Keeping with the spirit of Prime Minister Narendra Modi’s call for June 21 to be International Yoga day, KapilGulati the owner of “Taj Mahal” restaurant developed an area to have regular Yoga sessions and Indian classical dance sessions, in addition to Indian cuisine cooking classes.  The whole idea is to make mini India at TajMahal, where the mystique of India and its culture can be experienced by people living so far away from home. To add to the ambiance the owner has three peacocks –India’s national bird, which seems to love dancing in the wonderful weather of Costa Rica while locals are doing Yoga. The musical instruments at restaurants, Yoga classes, Indian classical dance classes, Hindi language classes, Indian cuisine cooking classes, Indian festival celebrations, Bollywood themed Costa Rican movie,   … the Indian culture is blossoming in Costa Rica… and now Costa Rican Ambassador in India is herself a fine example how Indian culture has impacted positively to Costa Ricans.

“The world is going through a lot of havoc in the Kali Yuga and as long as we remain connected to whom we are and know where we are going and why we will help balance the chaos. Yoga is one of the many options to do this.  Yoga is not a religion but a science and art and it can benefit all humanity, says Ambassador of the Republic of Costa Rica, Ms. Mariela Cruz Alvarez.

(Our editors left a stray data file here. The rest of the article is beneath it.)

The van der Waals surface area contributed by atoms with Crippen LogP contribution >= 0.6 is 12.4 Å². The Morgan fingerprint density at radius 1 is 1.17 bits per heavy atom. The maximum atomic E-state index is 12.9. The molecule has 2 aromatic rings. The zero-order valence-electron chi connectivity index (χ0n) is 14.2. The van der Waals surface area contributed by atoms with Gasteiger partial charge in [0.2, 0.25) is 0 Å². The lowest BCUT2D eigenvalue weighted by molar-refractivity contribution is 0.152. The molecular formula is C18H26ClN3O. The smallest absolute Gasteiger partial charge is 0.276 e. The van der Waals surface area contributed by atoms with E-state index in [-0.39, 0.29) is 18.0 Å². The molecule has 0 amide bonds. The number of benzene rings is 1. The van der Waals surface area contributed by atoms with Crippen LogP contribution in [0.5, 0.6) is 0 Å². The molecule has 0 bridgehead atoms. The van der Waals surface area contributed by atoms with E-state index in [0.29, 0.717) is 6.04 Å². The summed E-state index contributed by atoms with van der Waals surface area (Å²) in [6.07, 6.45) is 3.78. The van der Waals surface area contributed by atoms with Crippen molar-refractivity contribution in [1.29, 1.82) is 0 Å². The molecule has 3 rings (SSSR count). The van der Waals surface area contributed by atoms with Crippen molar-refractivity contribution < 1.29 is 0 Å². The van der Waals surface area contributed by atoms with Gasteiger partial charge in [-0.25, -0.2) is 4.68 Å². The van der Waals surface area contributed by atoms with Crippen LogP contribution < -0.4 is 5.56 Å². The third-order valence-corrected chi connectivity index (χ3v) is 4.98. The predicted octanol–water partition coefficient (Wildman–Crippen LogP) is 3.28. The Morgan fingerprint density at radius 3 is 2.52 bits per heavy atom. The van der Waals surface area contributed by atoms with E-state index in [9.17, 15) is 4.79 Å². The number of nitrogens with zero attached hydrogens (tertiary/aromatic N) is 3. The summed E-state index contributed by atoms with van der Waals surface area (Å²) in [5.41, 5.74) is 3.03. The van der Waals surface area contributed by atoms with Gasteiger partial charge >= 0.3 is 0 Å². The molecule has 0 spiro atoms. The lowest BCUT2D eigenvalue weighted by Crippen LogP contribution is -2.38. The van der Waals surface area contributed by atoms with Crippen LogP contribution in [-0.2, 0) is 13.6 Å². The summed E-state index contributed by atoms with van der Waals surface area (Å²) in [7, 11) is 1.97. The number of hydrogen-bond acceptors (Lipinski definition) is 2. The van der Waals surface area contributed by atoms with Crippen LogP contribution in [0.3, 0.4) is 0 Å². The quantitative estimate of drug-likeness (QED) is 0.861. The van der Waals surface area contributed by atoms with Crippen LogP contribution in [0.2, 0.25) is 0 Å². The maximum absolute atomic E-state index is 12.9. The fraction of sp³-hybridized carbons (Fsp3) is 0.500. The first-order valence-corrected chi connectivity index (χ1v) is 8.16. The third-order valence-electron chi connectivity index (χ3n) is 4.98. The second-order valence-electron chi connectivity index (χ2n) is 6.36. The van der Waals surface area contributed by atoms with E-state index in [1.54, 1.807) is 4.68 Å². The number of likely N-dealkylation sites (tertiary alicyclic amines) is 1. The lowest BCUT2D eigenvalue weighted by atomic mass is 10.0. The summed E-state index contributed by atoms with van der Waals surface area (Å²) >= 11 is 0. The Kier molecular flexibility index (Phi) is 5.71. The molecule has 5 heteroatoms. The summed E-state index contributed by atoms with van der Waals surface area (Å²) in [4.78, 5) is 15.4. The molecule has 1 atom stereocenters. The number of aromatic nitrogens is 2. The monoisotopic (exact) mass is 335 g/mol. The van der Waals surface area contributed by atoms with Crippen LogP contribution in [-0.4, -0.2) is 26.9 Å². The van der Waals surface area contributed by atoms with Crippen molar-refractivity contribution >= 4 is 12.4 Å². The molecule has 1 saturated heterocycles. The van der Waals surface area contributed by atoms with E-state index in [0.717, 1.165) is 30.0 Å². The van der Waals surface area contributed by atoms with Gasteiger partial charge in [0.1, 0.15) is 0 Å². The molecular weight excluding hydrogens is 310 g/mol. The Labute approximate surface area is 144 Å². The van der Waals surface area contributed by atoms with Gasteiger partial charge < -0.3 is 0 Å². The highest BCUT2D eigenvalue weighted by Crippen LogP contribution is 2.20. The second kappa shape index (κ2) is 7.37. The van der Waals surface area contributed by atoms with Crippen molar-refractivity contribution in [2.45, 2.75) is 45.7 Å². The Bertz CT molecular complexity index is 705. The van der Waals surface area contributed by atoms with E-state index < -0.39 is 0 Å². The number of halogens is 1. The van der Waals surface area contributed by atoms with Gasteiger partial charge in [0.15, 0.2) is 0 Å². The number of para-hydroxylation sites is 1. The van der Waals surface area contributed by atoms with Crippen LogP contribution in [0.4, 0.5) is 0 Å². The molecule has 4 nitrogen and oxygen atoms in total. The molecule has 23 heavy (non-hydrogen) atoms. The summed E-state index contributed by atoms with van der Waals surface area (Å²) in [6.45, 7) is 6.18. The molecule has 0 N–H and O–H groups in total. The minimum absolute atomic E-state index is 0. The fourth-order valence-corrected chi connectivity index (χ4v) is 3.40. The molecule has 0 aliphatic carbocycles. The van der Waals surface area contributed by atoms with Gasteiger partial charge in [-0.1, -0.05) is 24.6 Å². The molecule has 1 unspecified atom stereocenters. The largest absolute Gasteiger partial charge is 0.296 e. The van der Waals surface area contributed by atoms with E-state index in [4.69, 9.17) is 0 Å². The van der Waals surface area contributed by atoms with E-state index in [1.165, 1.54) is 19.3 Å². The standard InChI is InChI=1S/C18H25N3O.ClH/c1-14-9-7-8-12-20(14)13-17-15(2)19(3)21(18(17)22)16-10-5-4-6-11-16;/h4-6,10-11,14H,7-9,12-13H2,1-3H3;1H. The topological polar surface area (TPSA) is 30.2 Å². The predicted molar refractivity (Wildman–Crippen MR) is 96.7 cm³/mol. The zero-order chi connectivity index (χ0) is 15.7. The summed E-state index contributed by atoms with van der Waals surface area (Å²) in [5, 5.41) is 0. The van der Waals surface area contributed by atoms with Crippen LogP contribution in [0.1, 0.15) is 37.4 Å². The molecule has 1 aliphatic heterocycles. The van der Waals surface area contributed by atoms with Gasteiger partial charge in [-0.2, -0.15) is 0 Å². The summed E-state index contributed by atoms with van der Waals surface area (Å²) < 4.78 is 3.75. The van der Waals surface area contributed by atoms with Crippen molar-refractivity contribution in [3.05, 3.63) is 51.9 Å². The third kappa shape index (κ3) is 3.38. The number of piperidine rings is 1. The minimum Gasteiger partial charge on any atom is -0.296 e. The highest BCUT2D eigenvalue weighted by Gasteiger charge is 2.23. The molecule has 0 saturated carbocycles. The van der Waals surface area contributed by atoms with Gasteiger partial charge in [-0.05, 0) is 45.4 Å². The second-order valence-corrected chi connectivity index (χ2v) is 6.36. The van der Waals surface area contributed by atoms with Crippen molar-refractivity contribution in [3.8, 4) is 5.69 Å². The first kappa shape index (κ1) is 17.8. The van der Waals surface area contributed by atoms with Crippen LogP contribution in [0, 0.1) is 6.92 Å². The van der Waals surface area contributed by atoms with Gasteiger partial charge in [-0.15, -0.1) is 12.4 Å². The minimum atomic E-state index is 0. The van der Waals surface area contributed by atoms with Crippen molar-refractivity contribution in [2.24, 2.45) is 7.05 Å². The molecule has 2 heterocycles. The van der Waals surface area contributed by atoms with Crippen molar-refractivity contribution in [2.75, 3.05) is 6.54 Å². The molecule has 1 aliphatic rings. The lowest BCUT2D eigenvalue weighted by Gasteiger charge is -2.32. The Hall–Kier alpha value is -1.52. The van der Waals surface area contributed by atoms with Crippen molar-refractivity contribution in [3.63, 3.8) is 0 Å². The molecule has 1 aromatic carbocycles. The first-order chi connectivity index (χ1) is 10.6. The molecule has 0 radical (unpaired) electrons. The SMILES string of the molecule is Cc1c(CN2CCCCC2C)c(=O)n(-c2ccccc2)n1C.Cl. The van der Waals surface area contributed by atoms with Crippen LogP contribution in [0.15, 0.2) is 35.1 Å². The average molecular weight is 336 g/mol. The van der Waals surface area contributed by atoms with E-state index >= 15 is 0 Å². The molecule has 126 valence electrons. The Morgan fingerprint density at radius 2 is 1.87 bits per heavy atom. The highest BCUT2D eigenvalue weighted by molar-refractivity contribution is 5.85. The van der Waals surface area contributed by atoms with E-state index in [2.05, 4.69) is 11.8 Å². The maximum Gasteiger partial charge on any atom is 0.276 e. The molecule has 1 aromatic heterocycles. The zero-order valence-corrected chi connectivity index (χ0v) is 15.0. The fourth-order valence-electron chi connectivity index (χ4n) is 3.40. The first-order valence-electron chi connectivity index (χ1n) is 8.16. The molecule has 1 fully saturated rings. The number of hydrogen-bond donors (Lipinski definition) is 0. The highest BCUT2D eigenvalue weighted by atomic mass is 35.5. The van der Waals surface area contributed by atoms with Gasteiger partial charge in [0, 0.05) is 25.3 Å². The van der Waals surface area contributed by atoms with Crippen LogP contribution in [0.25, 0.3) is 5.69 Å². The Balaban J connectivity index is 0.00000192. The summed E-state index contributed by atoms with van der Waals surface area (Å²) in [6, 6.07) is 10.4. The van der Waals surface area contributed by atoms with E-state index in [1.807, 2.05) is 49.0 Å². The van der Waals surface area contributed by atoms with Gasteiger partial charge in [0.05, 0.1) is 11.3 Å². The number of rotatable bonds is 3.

The yoga passionate who is a grandmother but doesn’t look it, says, “I got interested in yoga through a personal crisis.  I started searching within for answers to my heart and my search took me here to India.  After my first three trips to the north as a tourist I felt the calling to go south and I found my Guru, Sri K. Pattabhi Jois and his grandson Sharath Jois in Mysore, Karnataka, back in 2003.”

Ms Alvarez has been to India 14 times including this assignment as an ambassador to India.  “The last 11 trips to my school in India to practice Ashtanga yoga with Guruji and now Sharathji after his grandfather passing in 2009.  My school is very popular in the West and many students from all over the world are appreciating the benefits of yoga as a traditional classical method. The source of yoga is India and that is very important to know because now many teach in the west with no qualifications.  A lot of commercial yoga is watered down yoga as fitness or social gig, instead of a spiritual sadhana,” she says.